For patients who have evidence of osteoarthritis in the knees or spine (as seen on an x-ray), and are experiencing moderate-to-severe pain, nutritional supplements like glucosamine and chondroitin sulfate may be used as part of a comprehensive treatment plan for pain relief and disease management.

See Dietary Supplements for Treating Arthritis

While glucosamine and chondroitin sulfate have been taken orally since the 1960s in Europe, it is only recently that these supplements have been used in the United States as an alternative treatment for osteoarthritis or degenerative joint disease.

See Osteoarthritis Treatment

Evidence suggests that these supplements may help relieve moderate-to-severe pain of osteoarthritis by interacting with the cartilage. Current clinical trial results support the use of glucosamine and chondroitin sulfate, particularly for osteoarthritis of the knee. Although glucosamine and chondroitin sulfate have proven effective for some patients with osteoarthritis, these and any other supplements should only be used as complementary treatment, under the supervision of a healthcare professional.

What is Osteoarthritis?

When cartilage becomes worn, exposed bones can rub together and the painful symptoms of osteoarthritis may appear. Osteoarthritis can affect any joint, especially the knees, hips, and those throughout the spine.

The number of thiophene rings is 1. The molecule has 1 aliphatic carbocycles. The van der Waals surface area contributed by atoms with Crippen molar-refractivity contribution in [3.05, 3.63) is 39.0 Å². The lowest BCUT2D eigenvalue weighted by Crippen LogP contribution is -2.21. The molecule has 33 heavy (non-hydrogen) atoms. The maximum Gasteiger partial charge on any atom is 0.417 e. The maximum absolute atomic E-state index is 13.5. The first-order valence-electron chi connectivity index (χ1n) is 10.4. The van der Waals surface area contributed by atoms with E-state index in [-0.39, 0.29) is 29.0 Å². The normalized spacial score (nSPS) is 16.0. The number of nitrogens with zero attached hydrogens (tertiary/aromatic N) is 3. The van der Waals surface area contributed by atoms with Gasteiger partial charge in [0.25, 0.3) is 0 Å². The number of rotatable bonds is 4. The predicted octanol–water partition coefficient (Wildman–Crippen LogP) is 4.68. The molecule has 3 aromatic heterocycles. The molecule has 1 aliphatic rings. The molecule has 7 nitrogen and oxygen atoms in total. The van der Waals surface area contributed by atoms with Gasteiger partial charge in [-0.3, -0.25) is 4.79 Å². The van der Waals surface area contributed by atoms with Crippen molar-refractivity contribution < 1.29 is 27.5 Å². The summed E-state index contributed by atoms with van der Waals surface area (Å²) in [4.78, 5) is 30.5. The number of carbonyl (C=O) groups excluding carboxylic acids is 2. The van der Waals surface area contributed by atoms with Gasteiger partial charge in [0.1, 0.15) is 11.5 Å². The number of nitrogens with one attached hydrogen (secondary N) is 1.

Read more in the Osteoarthritis Health Center

Conventional medicine does not yet have a proven treatment to stop or slow the progression of osteoarthritis. Traditional medical treatment includes drug therapy to control the pain associated with osteoarthritis. These treatments are sometimes disappointing for physicians and patients because medications may not provide complete relief and can have unwanted side effects. Some of these patients may be candidates for nutritional supplements like glucosamine and chondroitin sulfate.

Use of Glucosamine and Chondroitin Sulfate as Nutritional Supplements

Many Americans are using nutritional supplements, such as glucosamine and chondroitin sulfate, in hopes of improving general health and for treating a specific disease. Some of these alternative therapies have recently gained acceptance by traditional medical doctors due to an increase in demand by health care consumers as well as increasing evidence that some of these supplements actually help patients. 1 Schenk RC, "New Approaches to the Treatment of Osteoarthritis: Oral Glucosamine and Chondroitin Sulfate," AAOS Instructional Course Lectures Volume 49 (2000): 491-494.

This article will examine two supplements, glucosamine and chondroitin sulfate, that are currently used by consumers to treat the pain of osteoarthritis and will provide information for patients who are considering the use of these nutritional supplements as an alternative treatment.